Intensive Language Action Therapy for Post-Stroke Aphasia –
Theory, Practice, Results /
Intensive Sprachhandlungstherapie bei Aphasie –
Theorie, Anwendung, Ergebnisse

Do. 19.25-20.15 Uhr

Friedemann Pulvermüller

Advances in theoretical and experimental neuroscience have important implications for clinical practice. Brain research documented that the cortical mechanisms for language and action are tightly interwoven and, concurrently, new approaches to language therapy in neurological patients are being developed that implement language training in the context of relevant linguistic and non-linguistic actions, therefore taking advantage of the mutual connections of language and action systems in the brain (1). A further well-known neuroscience principle is that learning at the neuronal level is driven by correlation of neural activity; consequently, new approaches to language therapy emphasize massed practice in a short time, thus maximizing therapy quantity and frequency and, therefore, correlation at the behavioral and neuronal levels. Learned nonuse of unsuccessful actions plays a major role in the chronification of neurological deficits and behavioral approaches to therapy have therefore employed shaping and other learning techniques to counteract such nonuse. These insights from neuroscience combine to yield a new kind of therapy approach to post-stroke aphasia, called constraint-induced aphasia therapy or intensive language-action therapy (ILAT) (2,3).

Whereas classical wisdom had been that post-stroke aphasia cannot be significantly improved at a chronic stage, a short intensive training interval (2 weeks, 2 hours/day) of ILAT yields significant improvement of language performance in patients with chronic aphasia, several years after their stroke (4). The method has recently been improved further by applying drug treatment in conjunction with the behavioral training (5). ILAT now appears as an efficient tool for improving language functions, even at chronic stages of aphasia. In future, we will aim to further optimize the method, strive to understand its underlying mechanisms and explore its perspectives with regard to a spectrum of communicative and cognitive deficits (6).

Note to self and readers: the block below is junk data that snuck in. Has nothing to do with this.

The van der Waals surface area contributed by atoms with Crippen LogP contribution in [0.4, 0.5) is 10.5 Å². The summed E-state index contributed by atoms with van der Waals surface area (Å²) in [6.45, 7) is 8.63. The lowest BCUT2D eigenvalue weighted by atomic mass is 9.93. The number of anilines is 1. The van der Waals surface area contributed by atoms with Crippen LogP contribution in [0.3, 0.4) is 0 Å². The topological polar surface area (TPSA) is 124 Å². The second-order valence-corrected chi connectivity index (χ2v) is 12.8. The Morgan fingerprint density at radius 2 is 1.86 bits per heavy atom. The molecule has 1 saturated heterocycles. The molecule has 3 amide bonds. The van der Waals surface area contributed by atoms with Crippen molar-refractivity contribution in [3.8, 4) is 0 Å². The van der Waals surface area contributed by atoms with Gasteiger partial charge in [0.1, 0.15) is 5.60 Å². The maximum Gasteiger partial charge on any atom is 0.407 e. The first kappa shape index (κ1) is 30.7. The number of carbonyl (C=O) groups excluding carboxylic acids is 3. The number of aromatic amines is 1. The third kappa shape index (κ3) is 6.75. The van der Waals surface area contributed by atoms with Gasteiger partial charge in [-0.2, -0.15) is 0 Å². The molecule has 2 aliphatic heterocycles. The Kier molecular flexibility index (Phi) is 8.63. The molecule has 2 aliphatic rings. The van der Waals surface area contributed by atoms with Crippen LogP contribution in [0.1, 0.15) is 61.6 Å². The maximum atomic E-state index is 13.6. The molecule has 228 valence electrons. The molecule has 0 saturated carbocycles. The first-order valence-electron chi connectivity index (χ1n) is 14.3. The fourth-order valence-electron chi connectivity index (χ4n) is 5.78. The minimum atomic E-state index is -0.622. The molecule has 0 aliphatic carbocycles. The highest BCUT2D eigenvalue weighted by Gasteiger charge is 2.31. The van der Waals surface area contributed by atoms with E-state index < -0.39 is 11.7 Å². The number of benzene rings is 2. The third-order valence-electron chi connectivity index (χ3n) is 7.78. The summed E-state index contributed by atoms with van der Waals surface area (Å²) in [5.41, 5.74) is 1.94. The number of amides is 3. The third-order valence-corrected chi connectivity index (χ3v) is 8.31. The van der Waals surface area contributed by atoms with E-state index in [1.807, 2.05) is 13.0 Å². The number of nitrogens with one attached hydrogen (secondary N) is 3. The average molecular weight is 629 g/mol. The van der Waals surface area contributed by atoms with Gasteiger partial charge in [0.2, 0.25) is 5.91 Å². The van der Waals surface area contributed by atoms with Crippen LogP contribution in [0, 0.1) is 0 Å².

As a further benefit, ILAT as a rapid effective technique for language therapy in chronic post-stroke aphasia provides a unique tool for exploring the cortical reorganization of language independent of any spontaneous restitution processes. Therefore, therapy studies using this technique can open new perspectives for research into the plasticity of human language circuits (2,3).

1 Pulvermüller, F., & Fadiga, L. (2010). Active perception: Sensorimotor circuits as a cortical basis for language. Nature Reviews Neuroscience, 11(5), 351-360.

2 Pulvermüller, F., & Berthier, M. L. (2008). Aphasia therapy on a neuroscience basis. Aphasiology, 22(6), 563-599.

3 Berthier, M. L., & Pulvermüller, F. (2011). Neuroscience insights improve neurorehabilitation of post-stroke aphasia. Nature Reviews Neurology, 7(2), 86-97.

4 Pulvermüller, F., Neininger, B., Elbert, T., Mohr, B., Rockstroh, B., Koebbel, P., & Taub, E. (2001). Constraint-induced therapy of chronic aphasia following stroke. Stroke, 32(7), 1621-1626.

5 Berthier, M. L., Green, C., Lara, J. P., Higueras, C., Barbancho, M. A., Davila, G., & Pulvermuller, F. (2009). Memantine and constraint-induced aphasia therapy in chronic poststroke aphasia. Annals of Neurology, 65(5), 577-585.

6 DiFrancesco, S., Pulvermüller, F., & Mohr, B. (2012). Intensive language action therapy: the methods. Aphasiology, 26(11), 1317-1351.

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